The war on terror gave both of these something to do. Think what these forces would be doing right now, if these various operations had not been conducted: not a great deal. In 2007, Zbigniew Brzezinski, Jimmy Carter's National Security Adviser, told the Senate that the war on terror "has become so overblown that it is a mythical historical narrative. He called Iraq a "historic, strategic and moral calamity". Whatever the truth in that, the US has spent at least four trillion dollars on these recent adventures, acting against an enemy that is so diffuse as to be nearly indefinable. Does el Q'aeda exist, except as a concept and a franchise - and do not most of the jihadi ideas permeate a hundred organisations that spring up when the collective is threatened? What, indeed, would such a victory look like? That these guys woudl stop being rude about us? That they would settle down to polite middle class lives? What specifically military order can you give in respect of this kind of outcome?

The original neoconservative model suggested that repressed societies, when liberated, would immediately see the light and would convert to open democracies. This would further stimulate positive change in their peer nations. Iraq, secular, literate, disciplined, would quickly be liberated from Ba'ath repression and joint the club of free nations. This is plainly wishful thinking at best, and was demonstrable nonsense at worst, long before any serious intervention had been made.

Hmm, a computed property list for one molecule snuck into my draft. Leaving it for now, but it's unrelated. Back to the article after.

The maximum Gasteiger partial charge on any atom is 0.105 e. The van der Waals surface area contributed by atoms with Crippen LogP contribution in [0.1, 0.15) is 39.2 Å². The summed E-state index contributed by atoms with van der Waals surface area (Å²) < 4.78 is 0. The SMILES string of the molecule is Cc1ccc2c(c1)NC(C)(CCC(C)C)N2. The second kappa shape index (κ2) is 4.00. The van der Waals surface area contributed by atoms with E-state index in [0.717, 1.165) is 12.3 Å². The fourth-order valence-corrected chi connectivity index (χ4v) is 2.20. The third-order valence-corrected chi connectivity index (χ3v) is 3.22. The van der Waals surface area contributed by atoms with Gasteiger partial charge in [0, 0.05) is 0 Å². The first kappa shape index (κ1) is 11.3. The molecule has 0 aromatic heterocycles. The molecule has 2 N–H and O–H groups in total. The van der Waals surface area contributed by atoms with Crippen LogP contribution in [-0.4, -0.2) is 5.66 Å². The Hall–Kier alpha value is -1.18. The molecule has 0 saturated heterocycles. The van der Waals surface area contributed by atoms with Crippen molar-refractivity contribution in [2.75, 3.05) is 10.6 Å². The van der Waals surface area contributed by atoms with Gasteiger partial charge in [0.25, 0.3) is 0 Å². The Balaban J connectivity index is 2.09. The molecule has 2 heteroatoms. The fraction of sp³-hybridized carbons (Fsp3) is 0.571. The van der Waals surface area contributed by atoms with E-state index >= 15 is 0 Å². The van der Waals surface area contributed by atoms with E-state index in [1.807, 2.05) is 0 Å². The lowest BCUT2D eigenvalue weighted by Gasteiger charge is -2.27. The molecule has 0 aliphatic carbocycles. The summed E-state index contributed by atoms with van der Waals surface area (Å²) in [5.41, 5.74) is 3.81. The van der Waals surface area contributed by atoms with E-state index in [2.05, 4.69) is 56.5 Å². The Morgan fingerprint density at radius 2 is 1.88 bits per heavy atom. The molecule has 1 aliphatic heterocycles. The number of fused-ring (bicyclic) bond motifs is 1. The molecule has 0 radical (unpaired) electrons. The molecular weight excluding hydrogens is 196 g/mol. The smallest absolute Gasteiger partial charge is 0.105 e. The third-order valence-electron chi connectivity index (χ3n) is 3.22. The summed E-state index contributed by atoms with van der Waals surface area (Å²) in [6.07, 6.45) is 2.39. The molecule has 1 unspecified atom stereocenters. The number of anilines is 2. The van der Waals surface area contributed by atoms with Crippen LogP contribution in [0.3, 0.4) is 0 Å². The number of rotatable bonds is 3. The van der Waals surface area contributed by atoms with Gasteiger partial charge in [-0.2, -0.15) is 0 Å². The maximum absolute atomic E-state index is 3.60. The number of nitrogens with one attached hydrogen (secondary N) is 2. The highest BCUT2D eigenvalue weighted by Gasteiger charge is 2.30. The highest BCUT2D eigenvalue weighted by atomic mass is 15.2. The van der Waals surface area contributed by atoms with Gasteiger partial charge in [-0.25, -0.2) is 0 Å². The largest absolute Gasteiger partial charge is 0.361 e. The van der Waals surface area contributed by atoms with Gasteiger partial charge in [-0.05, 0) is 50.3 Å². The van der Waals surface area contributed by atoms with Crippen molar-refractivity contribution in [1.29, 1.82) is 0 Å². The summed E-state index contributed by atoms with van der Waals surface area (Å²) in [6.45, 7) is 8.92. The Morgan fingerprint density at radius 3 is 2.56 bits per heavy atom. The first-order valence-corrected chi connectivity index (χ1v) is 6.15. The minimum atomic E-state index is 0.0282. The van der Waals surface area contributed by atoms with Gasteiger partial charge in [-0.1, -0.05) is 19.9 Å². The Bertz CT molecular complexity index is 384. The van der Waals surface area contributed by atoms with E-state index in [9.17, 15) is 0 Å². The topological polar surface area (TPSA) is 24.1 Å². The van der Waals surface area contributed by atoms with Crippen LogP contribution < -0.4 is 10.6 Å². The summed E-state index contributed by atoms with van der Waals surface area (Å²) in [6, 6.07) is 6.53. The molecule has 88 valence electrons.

In summary, if you build a major interest group into your government, you are going to get what they want a great deal of the time. The US has two such interest groups, the military complex and commerce. Europe does not - it chief interest group seems to be welfare providers. In Japan, the interest lies in people who do not want the equilibrium shaken, in case something collapses. China has an innate collision between expansive and exploitative commerce and a state (and army) that want to keep everything stable, to keep the good times rolling, without accepting the inevitable collateral from that. One can go on, but I will not. America will, however, tend to seek a new enemy as the current withdrawal from Afghanistan runs down, and it concerns me deeply that this 'enemy' may be China.

Comment 6

Geopolitics as a concept requires what political scientists call "agents", entities with opposing or similar interests, and events. Let me list four events that I think are potentially significant. One can, of course, come up with an endless list of these - epidemics, crop failures, meteor impacts - but I am here looking at step changes, after which everything is different.

Each of these triggers a separate set of agents to form interest groups. Notice, however, that whilst some issues generate responses at the level of the nation state - for example, around supply crises, where the agents are producer and consumer nations - in others they are not. Ideologies are addressed at the level of population segments, much as countries like Indonesia have Islamist interests that may have more in common with the Muslim umma than with the nation of which they are citizens. The Cold War showed similar phenomena, where class solidarity and communist party membership were supposed to come before patriotism or citizenship.